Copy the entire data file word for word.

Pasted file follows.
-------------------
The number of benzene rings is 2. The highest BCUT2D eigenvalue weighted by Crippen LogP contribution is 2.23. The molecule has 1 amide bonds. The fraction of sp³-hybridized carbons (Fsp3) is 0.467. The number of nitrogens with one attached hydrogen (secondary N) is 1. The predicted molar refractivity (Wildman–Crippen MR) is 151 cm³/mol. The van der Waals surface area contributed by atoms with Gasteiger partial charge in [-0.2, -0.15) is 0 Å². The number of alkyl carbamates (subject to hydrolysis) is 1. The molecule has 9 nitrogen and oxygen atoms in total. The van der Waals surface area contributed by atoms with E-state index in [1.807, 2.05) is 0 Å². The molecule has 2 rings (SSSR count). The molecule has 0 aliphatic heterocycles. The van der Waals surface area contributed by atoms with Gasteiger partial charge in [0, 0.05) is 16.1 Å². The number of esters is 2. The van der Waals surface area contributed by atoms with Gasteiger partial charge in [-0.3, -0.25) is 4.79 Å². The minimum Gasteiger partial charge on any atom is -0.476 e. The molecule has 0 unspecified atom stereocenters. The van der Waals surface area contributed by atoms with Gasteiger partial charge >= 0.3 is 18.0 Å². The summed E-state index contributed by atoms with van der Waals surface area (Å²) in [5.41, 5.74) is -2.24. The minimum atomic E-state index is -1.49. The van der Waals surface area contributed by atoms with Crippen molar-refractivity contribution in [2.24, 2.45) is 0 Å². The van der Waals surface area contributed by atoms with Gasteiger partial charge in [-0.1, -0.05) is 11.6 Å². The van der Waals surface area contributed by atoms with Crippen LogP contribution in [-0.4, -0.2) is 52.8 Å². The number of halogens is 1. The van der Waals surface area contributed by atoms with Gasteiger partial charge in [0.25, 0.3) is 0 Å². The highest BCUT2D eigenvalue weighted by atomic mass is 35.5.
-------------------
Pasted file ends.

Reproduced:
The number of benzene rings is 2. The highest BCUT2D eigenvalue weighted by Crippen LogP contribution is 2.23. The molecule has 1 amide bonds. The fraction of sp³-hybridized carbons (Fsp3) is 0.467. The number of nitrogens with one attached hydrogen (secondary N) is 1. The predicted molar refractivity (Wildman–Crippen MR) is 151 cm³/mol. The van der Waals surface area contributed by atoms with Gasteiger partial charge in [-0.2, -0.15) is 0 Å². The number of alkyl carbamates (subject to hydrolysis) is 1. The molecule has 9 nitrogen and oxygen atoms in total. The van der Waals surface area contributed by atoms with E-state index in [1.807, 2.05) is 0 Å². The molecule has 2 rings (SSSR count). The molecule has 0 aliphatic heterocycles. The van der Waals surface area contributed by atoms with Gasteiger partial charge in [0, 0.05) is 16.1 Å². The number of esters is 2. The van der Waals surface area contributed by atoms with Gasteiger partial charge in [-0.3, -0.25) is 4.79 Å². The minimum Gasteiger partial charge on any atom is -0.476 e. The molecule has 0 unspecified atom stereocenters. The van der Waals surface area contributed by atoms with Gasteiger partial charge >= 0.3 is 18.0 Å². The summed E-state index contributed by atoms with van der Waals surface area (Å²) in [5.41, 5.74) is -2.24. The minimum atomic E-state index is -1.49. The van der Waals surface area contributed by atoms with Crippen molar-refractivity contribution in [2.24, 2.45) is 0 Å². The van der Waals surface area contributed by atoms with Gasteiger partial charge in [-0.1, -0.05) is 11.6 Å². The van der Waals surface area contributed by atoms with Crippen LogP contribution in [-0.4, -0.2) is 52.8 Å². The number of halogens is 1. The van der Waals surface area contributed by atoms with Gasteiger partial charge in [0.25, 0.3) is 0 Å². The highest BCUT2D eigenvalue weighted by atomic mass is 35.5.